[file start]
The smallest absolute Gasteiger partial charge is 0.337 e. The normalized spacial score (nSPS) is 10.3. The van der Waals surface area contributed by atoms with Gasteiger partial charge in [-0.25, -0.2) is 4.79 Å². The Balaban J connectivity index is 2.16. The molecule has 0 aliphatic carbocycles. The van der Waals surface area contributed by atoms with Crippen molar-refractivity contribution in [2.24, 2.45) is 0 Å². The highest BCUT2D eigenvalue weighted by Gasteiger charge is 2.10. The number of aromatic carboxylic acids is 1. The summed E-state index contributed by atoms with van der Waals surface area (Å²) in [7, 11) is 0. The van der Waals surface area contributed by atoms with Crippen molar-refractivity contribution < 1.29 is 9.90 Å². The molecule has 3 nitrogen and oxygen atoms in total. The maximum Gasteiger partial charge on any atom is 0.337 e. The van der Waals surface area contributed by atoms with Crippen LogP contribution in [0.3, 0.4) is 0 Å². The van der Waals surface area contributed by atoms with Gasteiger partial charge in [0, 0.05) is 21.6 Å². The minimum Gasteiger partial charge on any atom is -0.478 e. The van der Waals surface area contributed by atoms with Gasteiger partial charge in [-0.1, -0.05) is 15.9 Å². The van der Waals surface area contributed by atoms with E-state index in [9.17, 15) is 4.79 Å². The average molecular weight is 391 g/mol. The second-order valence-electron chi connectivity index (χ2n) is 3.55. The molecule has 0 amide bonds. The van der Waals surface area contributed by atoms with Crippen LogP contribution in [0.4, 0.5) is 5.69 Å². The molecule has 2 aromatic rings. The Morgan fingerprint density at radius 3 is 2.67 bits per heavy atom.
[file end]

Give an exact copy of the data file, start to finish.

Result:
The smallest absolute Gasteiger partial charge is 0.337 e. The normalized spacial score (nSPS) is 10.3. The van der Waals surface area contributed by atoms with Gasteiger partial charge in [-0.25, -0.2) is 4.79 Å². The Balaban J connectivity index is 2.16. The molecule has 0 aliphatic carbocycles. The van der Waals surface area contributed by atoms with Crippen molar-refractivity contribution in [2.24, 2.45) is 0 Å². The highest BCUT2D eigenvalue weighted by Gasteiger charge is 2.10. The number of aromatic carboxylic acids is 1. The summed E-state index contributed by atoms with van der Waals surface area (Å²) in [7, 11) is 0. The van der Waals surface area contributed by atoms with Crippen molar-refractivity contribution < 1.29 is 9.90 Å². The molecule has 3 nitrogen and oxygen atoms in total. The maximum Gasteiger partial charge on any atom is 0.337 e. The van der Waals surface area contributed by atoms with Crippen LogP contribution in [0.3, 0.4) is 0 Å². The van der Waals surface area contributed by atoms with Gasteiger partial charge in [0, 0.05) is 21.6 Å². The minimum Gasteiger partial charge on any atom is -0.478 e. The van der Waals surface area contributed by atoms with Gasteiger partial charge in [-0.1, -0.05) is 15.9 Å². The van der Waals surface area contributed by atoms with E-state index in [9.17, 15) is 4.79 Å². The average molecular weight is 391 g/mol. The second-order valence-electron chi connectivity index (χ2n) is 3.55. The molecule has 0 amide bonds. The van der Waals surface area contributed by atoms with Crippen LogP contribution in [0.4, 0.5) is 5.69 Å². The molecule has 2 aromatic rings. The Morgan fingerprint density at radius 3 is 2.67 bits per heavy atom.